At time 1, 39 of 57 staff in Team B completed the ATPI and 39 of 54 staff completed the repeat ATPI at time 2. The spider diagrams in figure 3 show how Team B’s performance compared with scores by individual subgroups of staff and overall for the team as a whole. Team B’s initial scores on the ATPI were poor; the team generally performed worse than the comparison group. When the results were fed back to the team, team members agreed that the scores reflected how team members felt.
Figure 4 shows the distribution of scores on individual components of the ATPI, illustrating the shift the team made, removing almost all the below average scores and achieving a significant number of above average ratings. On the repeat ATPI assessment at time 2, Team B generally performed better than the comparable clinical service teams. There was a large improvement in overall team effectiveness. The team members developed greater clarity about their task and established shared objectives. The team’s scores on all aspects of participation, including decision-making, communication and regular meetings, improved. Team conflict also reduced.
The team became more patient focused with an increased concern for quality. The team climate was reported to be more supportive of creativity and innovation with team members sometimes offering practical support to each other in developing new ways of working, and being much more supportive of teamworking.
The team leader was seen as being more effective in acquiring the resources needed by the team and providing clear direction in relation to expected team performance. There was improvement in the team leader’s management of the team’s processes, monitoring of performance, encouragement of interteam working and recognition and reward. There was a striking improvement in the ratings for team satisfaction, with team members above average on all measures of satisfaction. Also, team members reported a stronger level of attachment to the team and team member colleagues.
In subgroup analysis, the ratings for trained staff (nurses and therapists) moved from well below average to well above average, when compared with norm groups. The multidisciplinary Steering Group members’ ratings also rose to above average from average; however, the one component on which Steering Group members scored below average indicates that they feel they no longer have a challenging task to perform now that the QI project has been completed. Administrative staff members’ ratings moved from below average to average. Ratings stayed at similar levels for night staff and mental health support workers.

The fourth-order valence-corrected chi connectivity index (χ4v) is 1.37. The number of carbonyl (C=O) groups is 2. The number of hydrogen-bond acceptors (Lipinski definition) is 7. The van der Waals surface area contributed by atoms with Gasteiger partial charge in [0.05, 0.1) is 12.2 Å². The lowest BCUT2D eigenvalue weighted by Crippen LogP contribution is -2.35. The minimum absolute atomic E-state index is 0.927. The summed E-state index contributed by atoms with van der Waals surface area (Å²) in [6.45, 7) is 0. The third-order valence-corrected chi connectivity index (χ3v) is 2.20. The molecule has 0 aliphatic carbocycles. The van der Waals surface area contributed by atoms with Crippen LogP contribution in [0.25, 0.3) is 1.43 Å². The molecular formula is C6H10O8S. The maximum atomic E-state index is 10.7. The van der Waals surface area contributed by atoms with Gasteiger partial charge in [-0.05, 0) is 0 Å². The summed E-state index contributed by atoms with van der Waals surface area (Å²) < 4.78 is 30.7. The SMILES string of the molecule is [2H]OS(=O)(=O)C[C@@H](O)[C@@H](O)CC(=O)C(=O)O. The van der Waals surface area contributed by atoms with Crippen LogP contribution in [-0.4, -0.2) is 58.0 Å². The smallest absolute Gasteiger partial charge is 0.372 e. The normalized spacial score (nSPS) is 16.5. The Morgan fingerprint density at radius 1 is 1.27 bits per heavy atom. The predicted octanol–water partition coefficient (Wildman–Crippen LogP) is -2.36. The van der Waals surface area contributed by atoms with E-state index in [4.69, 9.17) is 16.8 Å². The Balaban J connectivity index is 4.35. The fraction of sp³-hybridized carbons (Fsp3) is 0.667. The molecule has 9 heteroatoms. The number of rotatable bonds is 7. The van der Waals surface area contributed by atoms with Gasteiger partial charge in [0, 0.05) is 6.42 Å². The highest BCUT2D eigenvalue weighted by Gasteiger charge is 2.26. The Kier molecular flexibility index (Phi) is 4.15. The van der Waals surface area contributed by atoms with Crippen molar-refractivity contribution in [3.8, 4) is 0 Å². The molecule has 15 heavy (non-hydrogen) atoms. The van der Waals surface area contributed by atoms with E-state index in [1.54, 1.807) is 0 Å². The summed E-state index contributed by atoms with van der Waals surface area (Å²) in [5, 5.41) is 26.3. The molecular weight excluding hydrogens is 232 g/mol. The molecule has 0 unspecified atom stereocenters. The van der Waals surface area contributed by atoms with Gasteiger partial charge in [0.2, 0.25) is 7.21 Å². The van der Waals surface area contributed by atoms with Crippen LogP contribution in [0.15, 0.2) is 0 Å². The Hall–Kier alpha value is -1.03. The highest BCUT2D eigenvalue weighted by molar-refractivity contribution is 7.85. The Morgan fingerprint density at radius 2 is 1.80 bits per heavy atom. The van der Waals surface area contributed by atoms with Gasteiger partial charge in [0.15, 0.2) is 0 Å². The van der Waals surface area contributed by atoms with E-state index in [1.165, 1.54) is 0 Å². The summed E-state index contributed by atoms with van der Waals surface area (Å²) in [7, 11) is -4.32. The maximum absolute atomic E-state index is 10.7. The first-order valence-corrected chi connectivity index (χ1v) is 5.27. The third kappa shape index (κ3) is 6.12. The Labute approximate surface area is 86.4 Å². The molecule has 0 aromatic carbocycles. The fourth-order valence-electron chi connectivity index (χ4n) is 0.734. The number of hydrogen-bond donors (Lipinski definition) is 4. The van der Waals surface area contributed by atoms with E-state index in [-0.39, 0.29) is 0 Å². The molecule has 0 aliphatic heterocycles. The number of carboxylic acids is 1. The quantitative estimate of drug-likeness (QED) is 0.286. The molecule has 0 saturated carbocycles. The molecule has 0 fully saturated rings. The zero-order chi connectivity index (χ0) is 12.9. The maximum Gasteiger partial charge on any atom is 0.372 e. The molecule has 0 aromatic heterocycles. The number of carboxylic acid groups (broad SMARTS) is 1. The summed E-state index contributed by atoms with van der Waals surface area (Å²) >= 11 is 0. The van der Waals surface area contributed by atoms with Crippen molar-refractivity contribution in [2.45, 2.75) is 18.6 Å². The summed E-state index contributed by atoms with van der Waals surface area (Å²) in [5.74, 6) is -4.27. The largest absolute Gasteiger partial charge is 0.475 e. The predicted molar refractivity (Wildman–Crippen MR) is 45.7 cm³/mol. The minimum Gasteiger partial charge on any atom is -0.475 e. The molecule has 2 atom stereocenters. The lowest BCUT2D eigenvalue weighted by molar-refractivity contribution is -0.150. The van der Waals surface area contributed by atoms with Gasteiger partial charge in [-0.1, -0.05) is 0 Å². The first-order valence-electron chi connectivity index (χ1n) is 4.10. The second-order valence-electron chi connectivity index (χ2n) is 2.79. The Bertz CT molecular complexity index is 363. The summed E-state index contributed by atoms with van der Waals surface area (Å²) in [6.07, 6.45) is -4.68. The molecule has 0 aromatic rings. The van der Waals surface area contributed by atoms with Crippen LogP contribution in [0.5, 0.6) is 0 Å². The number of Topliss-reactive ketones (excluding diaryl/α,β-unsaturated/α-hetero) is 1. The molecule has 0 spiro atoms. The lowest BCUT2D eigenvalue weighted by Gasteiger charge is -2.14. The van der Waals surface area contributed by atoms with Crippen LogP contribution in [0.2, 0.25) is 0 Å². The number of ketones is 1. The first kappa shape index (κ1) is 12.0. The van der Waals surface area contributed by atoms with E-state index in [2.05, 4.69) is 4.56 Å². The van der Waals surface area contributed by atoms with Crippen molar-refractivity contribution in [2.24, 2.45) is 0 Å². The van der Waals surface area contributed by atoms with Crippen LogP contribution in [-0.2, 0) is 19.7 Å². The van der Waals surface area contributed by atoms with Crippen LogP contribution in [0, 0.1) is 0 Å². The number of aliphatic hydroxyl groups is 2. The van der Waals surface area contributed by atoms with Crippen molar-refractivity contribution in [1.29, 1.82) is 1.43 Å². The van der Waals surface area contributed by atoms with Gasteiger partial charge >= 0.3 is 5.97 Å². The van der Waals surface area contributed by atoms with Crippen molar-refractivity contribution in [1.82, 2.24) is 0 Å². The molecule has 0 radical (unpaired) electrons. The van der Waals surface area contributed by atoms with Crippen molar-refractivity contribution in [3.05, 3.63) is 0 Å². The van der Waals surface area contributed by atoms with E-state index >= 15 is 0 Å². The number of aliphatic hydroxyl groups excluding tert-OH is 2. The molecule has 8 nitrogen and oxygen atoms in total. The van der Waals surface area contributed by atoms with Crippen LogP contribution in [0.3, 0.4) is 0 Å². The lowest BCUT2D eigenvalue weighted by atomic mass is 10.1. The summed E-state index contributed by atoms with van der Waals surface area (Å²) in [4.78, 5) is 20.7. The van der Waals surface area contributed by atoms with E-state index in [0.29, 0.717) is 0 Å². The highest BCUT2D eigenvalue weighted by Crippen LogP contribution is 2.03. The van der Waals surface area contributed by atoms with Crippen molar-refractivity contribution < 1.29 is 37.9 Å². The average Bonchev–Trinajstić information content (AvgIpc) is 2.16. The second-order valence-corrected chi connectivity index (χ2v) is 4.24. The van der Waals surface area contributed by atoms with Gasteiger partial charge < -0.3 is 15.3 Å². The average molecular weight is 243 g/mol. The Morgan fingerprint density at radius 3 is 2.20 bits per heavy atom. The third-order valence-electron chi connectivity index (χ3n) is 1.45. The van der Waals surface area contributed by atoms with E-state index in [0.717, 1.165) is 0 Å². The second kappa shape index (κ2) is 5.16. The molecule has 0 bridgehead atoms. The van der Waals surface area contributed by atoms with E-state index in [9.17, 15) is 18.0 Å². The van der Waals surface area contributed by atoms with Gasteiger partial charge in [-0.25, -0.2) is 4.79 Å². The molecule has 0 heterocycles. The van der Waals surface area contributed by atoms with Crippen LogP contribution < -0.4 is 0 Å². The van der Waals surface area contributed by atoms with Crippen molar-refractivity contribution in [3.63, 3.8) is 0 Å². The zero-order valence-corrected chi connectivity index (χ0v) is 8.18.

Again, the context for Team B’s performance is relevant: the unit in which the QI project was based was under continuous scrutiny concerning a potential reduction in the number of patients cared for. A few of the mental health support workers who were part of the team when the QI project began left the team to take advantage of better economic opportunities. It is possible that replacement staff did not take part in the QI or team-related workshops or meetings.
For both teams, the data from before and after assessments on the ATPI present a compelling picture of significant overall improvement in team-based working. Team A became a high-performing team by the completion of the team’s QI project. Team B, comprising more than 50 staff many of whom are support workers, began as a poorly performing team. Following participation in the QI experience, they reported above average satisfaction, a high positive profile in their organisation and a large overall improvement in team effectiveness.
Both teams reported that they perceived they no longer have a challenging task to work on because they achieved the improvements they intended in their QI projects.
Involvement of a multidisciplinary team and skilled facilitation of teamwork on a QI project have been recognised as key factors in the success of QI in healthcare organisations. If teamwork is key to achieving improvements in patient care, some questions emerge for healthcare organisations. Can an assumption be made that professionals working in clinical settings function effectively as teams? What are the processes that produce successful teamworking in clinical environments? How does participation in a QI project work to change the way a team performs?
In a large-scale study of team-based working in NHS Trusts using findings from a national NHS staff survey, Carter and colleagues16 reported that nearly 90% of NHS staff said they worked in a team. When West’s20 definition of a team (clear shared team objectives; role interdependence and clarity; meeting regularly to review and improve performance) was applied through survey questions, only 56% of staff respondents could be classified as working in a well-structured ‘real team.’ The research team concluded that comparatively large numbers of staff in NHS Trusts work in poorly functioning ‘pseudo’ teams, that is, groups where there is no attention to collective performance.21
A number of processes that underpin teamworking have been identified from synthesis of the literature.17 These processes include: a shared sense of purpose; pooling of resources; collaboration and coordination; efficient, open and equitable communication; shared responsibility and influence; support and value; critically reviewing performance and decisions; generating and implementing new ideas; individual learning; leadership; tactical communication; role blurring; and team behavioural norms. A group of staff working together to achieve a well-defined improvement in the quality of patient care is likely to experience many if not all of the processes identified.